Nutrition & Surgery

Impact of surgery on the body

Surgery can have a huge impact on the body and creates a ‘surgical stress response’. The ‘surgical stress response’ impact can be divided into:

  • Inflammatory Response; which is an imbalance between pro-inflammatory and anti-inflammatory systems
  • Metabolic Response; which causes catabolism (a breakdown of energy reserves) and increased cardiovascular demands, i.e. more oxygen consumed, increased cardiac output (blood pumped around the body by the heart) and salt and water retention to maintain plasma volume (the liquid aspect of blood).

The body reacts in order to maintain the delivery of nutrients and oxygen-rich blood and to mobilize energy reserves (glycogen stores, adipose fat, lean body mass). This is to maintain energy processes, repair tissues and synthesize proteins.

What does this mean?

The surgical stress response parallels the severity of the injury, i.e. the more major the surgery the bigger the surgical stress response will be. A consequence of the surgical stress response includes skeletal muscle wasting, impaired immune function, wound healing, organ failure and death. Amongst elective orthopedic procedures it is extremely unlikely to have a severe response, i.e. organ failure or death. Energy requirements increase during surgery. The body’s primary role is to ensure the vital body functions are maintained.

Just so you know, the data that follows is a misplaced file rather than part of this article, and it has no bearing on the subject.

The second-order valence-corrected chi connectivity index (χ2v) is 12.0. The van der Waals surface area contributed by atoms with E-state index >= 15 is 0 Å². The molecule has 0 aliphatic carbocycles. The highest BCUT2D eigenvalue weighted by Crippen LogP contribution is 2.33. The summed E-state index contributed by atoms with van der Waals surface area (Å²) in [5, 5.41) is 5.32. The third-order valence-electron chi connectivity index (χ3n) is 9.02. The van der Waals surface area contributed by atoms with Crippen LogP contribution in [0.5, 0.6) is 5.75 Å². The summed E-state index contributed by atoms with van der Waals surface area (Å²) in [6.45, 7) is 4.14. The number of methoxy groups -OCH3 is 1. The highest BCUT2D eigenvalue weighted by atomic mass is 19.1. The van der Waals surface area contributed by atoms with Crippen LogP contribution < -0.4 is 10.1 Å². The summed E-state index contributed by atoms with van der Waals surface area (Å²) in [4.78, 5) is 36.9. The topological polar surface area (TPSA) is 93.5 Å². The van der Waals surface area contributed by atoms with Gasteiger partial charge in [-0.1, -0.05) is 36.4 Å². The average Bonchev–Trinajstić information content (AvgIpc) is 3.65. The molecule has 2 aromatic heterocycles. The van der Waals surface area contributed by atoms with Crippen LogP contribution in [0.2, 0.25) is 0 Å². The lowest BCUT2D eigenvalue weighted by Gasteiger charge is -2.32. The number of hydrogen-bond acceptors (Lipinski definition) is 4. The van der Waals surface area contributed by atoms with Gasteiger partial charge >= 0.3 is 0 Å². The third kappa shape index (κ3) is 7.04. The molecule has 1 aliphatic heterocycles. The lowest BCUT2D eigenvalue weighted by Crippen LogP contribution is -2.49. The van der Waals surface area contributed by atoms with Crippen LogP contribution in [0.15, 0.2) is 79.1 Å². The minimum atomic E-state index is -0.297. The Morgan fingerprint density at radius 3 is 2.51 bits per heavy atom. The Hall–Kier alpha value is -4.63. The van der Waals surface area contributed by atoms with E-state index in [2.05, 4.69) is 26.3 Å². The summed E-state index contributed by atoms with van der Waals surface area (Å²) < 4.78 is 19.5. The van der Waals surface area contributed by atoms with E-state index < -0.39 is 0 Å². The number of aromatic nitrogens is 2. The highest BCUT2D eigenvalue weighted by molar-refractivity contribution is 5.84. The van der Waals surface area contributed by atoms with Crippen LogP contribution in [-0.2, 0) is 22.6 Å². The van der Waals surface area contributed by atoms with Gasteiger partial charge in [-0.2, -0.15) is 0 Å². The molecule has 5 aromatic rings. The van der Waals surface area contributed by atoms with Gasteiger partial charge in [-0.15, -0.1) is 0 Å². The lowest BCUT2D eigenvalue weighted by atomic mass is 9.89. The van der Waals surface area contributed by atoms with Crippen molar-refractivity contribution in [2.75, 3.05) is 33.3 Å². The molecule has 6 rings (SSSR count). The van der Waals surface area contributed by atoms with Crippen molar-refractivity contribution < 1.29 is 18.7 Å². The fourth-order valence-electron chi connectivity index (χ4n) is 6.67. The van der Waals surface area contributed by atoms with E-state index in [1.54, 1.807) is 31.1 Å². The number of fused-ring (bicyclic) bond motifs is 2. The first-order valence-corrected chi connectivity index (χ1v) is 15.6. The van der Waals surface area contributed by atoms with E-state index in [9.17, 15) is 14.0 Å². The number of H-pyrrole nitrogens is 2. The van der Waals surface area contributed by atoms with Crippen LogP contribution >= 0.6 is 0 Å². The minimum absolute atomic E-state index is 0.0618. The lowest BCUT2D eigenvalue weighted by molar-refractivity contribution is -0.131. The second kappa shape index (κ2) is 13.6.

During the surgical process, skeletal muscle tissues are broken down to provide amino acids to enhance immune system function, support vital organ function and promote wound healing. A loss in skeletal muscles has significant effects and can be associated with:

  • Loss of aerobic capacity
  • Reduced muscle strength
  • Global Weakness
  • Fatigue
  • Insulin resistance
  • Falls and fear of falling
  • Frailty disability and mortality (an extreme reaction)
  • Increased risk of musculoskeletal injuries

Malnourishment and surgery

Malnourishment is when the body does not get the right amount of vitamins, minerals and other nutrients. People can be either undernourished or over nourished. Malnutrition increases an individual at four times greater risk of complications during and after surgery. These complications include:

  • Mortality and morbidity
  • Complications, i.e. infections, wound healing, immune response
  • Hospital re-admissions
  • Prolonged hospital stays
  • Increased healthcare costs
  • Prolonged functional recovery
  • Wound infection or impaired wound healing

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